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FROTH - Fundamentals and Reliability of Offshore Structure Hydrodynamics

The FROTH project is a close collaboration between five universities (
Plymouth University - PU, University of Oxford, The Manchester Metropolitan University - MMU, City University London - City and University of Bath - UoB) working together to combine and apply their expertise to different aspects of the problem.  The aim is to investigate the physics of hydrodynamic impact loading through a carefully integrated programme of numerical modelling and physical experiments at large scale.  Open source numerical code will be developed to simulate the experiments to be carried out in the new national wave and current facility at the PU. The experiments are designed to investigate the influences described above and target three groups of experiments, namely: the impact of a falling block on aerated fluid; multi-directional wave impact with a floating block; wave impact with a rigid and elastic wall.  Each of the experiments will be reproduced using the numerical codes, for comparisons, validation and detailed further investigation of the specific cases.

The numerical model will be built and thoroughly benchmarked within the common platform of the open-source Open FOAM framework, with specific modules addressing the detailed physics of the problem.  Linkage of the Open FOAM modules will deliver a complete flow model suitable for violent wave impacts at fixed or moving structures.  The wave approach to the structure will be modelled with the fully nonlinear potential flow (FNPF) solver from WP3, the local fluid-structure interaction including aeration, compressibility and hydroelasticity will be developed in WP2, 4 and 5. The RAs will work closely together to define the linkages between the modules at relevant computational boundaries along similar lines to those previously reported.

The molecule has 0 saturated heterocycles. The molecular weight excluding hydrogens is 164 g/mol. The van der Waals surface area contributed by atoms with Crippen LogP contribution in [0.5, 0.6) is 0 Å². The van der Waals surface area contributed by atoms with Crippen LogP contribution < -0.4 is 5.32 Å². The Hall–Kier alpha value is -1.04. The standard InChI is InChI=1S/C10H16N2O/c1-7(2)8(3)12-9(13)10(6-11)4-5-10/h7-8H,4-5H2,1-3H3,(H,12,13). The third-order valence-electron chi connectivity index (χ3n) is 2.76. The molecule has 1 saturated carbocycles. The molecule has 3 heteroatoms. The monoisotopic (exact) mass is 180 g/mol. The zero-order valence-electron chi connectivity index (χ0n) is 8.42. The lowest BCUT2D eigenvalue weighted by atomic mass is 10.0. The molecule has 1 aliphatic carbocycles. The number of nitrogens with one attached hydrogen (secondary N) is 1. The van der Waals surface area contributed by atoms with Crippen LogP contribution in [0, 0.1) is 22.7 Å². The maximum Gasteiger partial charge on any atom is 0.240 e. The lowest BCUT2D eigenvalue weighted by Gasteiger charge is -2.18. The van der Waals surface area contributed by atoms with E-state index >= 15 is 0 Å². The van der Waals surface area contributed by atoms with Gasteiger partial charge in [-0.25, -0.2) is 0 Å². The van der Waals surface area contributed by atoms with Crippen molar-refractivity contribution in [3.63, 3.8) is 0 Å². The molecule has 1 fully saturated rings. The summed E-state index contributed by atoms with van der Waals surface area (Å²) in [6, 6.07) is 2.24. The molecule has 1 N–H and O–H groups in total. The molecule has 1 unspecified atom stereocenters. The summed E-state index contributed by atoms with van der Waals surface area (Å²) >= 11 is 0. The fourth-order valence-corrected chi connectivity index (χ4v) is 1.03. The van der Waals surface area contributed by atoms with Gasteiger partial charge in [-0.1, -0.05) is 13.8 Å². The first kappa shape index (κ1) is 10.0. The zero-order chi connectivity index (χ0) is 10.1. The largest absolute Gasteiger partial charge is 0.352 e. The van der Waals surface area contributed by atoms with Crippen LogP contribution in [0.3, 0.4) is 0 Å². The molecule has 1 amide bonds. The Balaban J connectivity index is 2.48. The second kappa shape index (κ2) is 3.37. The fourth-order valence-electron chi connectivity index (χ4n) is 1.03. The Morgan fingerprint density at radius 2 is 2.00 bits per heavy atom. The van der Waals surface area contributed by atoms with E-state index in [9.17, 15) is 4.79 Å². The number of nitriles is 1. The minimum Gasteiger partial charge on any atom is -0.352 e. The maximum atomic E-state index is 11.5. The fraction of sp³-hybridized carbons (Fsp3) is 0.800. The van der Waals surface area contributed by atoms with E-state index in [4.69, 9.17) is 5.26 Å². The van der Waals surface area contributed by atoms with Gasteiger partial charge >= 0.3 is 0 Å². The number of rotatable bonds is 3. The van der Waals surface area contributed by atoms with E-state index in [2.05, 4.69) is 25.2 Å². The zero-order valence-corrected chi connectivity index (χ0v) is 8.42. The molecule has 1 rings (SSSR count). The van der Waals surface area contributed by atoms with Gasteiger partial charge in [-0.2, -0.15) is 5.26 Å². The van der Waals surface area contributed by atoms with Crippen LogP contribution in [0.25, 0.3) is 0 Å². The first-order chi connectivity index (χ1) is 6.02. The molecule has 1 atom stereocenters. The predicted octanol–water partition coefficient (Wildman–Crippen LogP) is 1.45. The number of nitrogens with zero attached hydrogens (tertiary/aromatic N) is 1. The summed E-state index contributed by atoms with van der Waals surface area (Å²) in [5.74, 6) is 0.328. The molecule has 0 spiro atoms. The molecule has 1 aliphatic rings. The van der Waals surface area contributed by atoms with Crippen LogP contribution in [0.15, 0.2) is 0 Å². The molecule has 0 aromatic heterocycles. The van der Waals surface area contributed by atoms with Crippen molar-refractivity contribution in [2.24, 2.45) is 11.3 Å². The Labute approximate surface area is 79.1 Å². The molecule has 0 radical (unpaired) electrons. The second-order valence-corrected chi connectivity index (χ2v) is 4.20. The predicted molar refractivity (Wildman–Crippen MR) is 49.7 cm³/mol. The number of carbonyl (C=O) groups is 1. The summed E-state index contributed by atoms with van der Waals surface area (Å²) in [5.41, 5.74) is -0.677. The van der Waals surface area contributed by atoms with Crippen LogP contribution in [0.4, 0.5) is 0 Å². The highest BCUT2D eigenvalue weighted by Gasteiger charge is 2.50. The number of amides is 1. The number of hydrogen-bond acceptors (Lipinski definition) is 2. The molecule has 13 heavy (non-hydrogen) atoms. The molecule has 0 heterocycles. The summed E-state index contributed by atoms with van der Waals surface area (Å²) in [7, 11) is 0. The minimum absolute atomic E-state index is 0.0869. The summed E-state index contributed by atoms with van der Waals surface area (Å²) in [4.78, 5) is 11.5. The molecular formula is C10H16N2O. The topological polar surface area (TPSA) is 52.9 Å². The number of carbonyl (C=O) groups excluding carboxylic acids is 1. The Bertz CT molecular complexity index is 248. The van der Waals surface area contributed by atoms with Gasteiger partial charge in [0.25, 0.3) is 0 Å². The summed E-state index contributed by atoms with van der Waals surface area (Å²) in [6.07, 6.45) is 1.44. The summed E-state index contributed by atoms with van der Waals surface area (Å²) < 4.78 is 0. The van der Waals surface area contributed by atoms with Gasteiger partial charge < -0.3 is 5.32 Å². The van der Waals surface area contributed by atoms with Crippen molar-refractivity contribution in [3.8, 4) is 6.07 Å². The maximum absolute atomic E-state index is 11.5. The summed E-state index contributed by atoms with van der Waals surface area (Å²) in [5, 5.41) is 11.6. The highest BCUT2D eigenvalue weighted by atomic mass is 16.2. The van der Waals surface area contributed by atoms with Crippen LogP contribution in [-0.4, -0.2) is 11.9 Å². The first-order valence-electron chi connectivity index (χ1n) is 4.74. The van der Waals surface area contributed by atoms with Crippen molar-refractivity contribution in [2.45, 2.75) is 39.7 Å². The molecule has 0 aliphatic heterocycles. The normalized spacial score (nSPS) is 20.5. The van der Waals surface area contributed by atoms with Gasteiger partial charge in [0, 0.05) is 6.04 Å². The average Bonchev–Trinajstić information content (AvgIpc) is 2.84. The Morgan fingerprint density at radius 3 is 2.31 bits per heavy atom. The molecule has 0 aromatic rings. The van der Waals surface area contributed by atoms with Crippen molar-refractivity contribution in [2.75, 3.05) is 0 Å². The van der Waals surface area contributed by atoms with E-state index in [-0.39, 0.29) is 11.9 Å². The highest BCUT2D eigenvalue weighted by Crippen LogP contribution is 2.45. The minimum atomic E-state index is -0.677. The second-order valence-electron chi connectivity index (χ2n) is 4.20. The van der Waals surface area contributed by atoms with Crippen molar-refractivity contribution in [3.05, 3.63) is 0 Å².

The Project
Objectives are:
1.     Investigate the role of aeration in hydrodynamic impact loading.
2.     Investigate the effect of hydroelasticity during hydrodynamic impact.
3.     Investigate the effect of directionality of local wave impact for a floating structure (short crested oblique waves, multiple directional wave groups and their induced motion and loads).
4.     Characterise wave impact pressure for a series of wave structure interaction experiments with increasing wave steepness and investigate reliability of wave impact pressure prediction and limits of variability.
5.     Make recommendations to improve empirical formula for practical design purposes.
6.     Build a modular open source numerical tool to investigate all aspects of the problem.